We underline the importance of spatialities in understand the role of the school in (re)producing socio-cultural differences and mediating social in/exclusion. Zooming in on three sets of spaces at school, namely (i) the (physical) classroom and school grounds, (ii) the digital classroom, and (iii) the school gate, we brought forth the lived experiences of our interviewees. Their narratives show how the school, as a web of intersecting physical, social and digital spaces, (co)produces and gives meaning to translocal social imageries and practices. Through our close-up examination of these spaces, we show that differences—and the aim of integration through education—are in a fluid and dialectic relationship rather than opposites. Paradoxical as it might seem, by deviating from the assimilationist approach and condoning students’ use of Mandarin in the classroom within their “social bubble” on the school grounds, teachers and the schools engender a more welcoming learning and social environment that facilitates (or at least does not hinder) longer-term integration.

While centering on the school, we do not treat it as a coherent and spatially bound organisation (Waters, 2017). We have shown how teachers deal with daily dilemmas arising from the contradictory macro-level policy directions and demands on the ground. They make decisions and often act at their discretion. Through these daily negotiations, they refine this transborder education field. Similarly, other school personnel (e.g. school principals, board members, social workers, but also cleaners and tuck shop staff), parents and students also exercise their agency in (co)producing and contesting the complex and changing geographies of in/exclusion.

The situation in Hong Kong and Mainland China is, of course, dynamic. We have here provided some first insights into the impact of the COVID-19 pandemic on CBS. Due to border closure and the restrictions in access to specific websites, CBS have been disadvantaged compared to their local peers. Parallel to the pandemic, Hong Kong has also faced immense socio-political challenges and changes (and unrest) in recent years. Consequently, some CBS parents have voiced their intention to bring their children back to the Mainland for school (Quinn, 2019) (confirmed by Teacher A in a follow-up online interview in 2020)Footnote 3 As the future unfolds, the importance of the school as an organisation in mediating mobilities and in/exclusion the transborder region will remain, at least for some years, while its role might change. As a transborder organisation and a series of nested spaces where important actors and relevant institutions intersect, the school will continue to articulate with wider socio-cultural, political-economic processes in constituting the ever-changing geographies of in/exclusion in and beyond education, straddling Hong Kong and Mainland China.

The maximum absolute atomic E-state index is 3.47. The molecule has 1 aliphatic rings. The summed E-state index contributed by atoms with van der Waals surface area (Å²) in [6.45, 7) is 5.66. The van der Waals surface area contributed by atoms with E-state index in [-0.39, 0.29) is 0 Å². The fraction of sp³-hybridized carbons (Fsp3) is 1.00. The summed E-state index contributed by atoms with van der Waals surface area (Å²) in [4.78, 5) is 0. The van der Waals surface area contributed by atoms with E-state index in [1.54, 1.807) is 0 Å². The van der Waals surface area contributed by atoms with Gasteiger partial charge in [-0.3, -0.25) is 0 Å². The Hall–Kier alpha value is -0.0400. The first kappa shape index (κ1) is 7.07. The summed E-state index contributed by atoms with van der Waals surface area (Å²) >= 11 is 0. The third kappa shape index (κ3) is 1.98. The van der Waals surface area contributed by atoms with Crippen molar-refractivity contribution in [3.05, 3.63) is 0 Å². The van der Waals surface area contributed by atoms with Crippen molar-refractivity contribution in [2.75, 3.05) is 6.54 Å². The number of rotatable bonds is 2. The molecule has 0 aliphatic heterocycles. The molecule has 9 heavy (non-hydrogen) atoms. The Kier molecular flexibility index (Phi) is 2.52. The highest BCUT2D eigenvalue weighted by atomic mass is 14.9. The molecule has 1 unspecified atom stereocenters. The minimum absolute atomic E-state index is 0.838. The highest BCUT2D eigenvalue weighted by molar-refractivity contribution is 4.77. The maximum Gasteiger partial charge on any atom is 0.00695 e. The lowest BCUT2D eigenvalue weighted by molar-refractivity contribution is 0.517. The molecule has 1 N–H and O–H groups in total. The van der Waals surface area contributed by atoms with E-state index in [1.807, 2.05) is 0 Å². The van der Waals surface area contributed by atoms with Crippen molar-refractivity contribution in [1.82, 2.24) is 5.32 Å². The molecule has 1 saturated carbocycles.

Availability of data and materials

The paper draws on our qualitative research. The data that support the findings of this study are available from the corresponding author upon reasonable request.

Notes

  1. 1.

    The official term is “boundary” for the border between Hong Kong and Shenzhen. Since ‘border’ is used generally in the scholarship, the term is also used here to denote the administrative boundary between the two cities.

  2. 2.

    Suzhi is a central notion in social governance in contemporary China. Reference to suzhi justifies social and political hierarchies of all sorts, with those of ‘high’ suzhi being seen as deserving more income, power and status than those of ‘low’ sushi, who are blamed for their ‘failure’.

  3. 3.

    Since Beijing’s National Security Law for Hong Kong took effect on 30 June 2020 Hong Kong’s Education Bureau has announced new guidelines and curriculum. These changes may impact the different spaces of the school—and parents’ perception of CBS—discussed in this paper, in years to come.

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Acknowledgements

We would like to thank Yunyun Qin for her contribution as a research assistant on this project. We are grateful for the support of all our interviewees who took part in this project willingly. We also thank the guest editors and anonymous referees for their insightful comments on earlier drafts of this paper. The authors would like to thank all participants for sharing their experiences with us.

Funding

The University of Oxford(Fell Fund) and Utrecht University funded this project. The funding bodies did not play role in the design of the study and collection, analysis, and interpretation of data and in writing the manuscript.

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YK contributed in data collection. ML and JW analysed and interpreted the research data. ML is the main author in writing this manuscript. JW read and edited the final manuscript. All authors read and approved the final manuscript.

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Correspondence to Maggi W. H. Leung.

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Leung, M.W.H., Waters, J.L. & Ki, Y. Schools as spaces for in/exclusion of young Mainland Chinese students and families in Hong Kong. CMS 9, 58 (2021). https://doi.org/10.1186/s40878-021-00269-7

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Keywords

  • School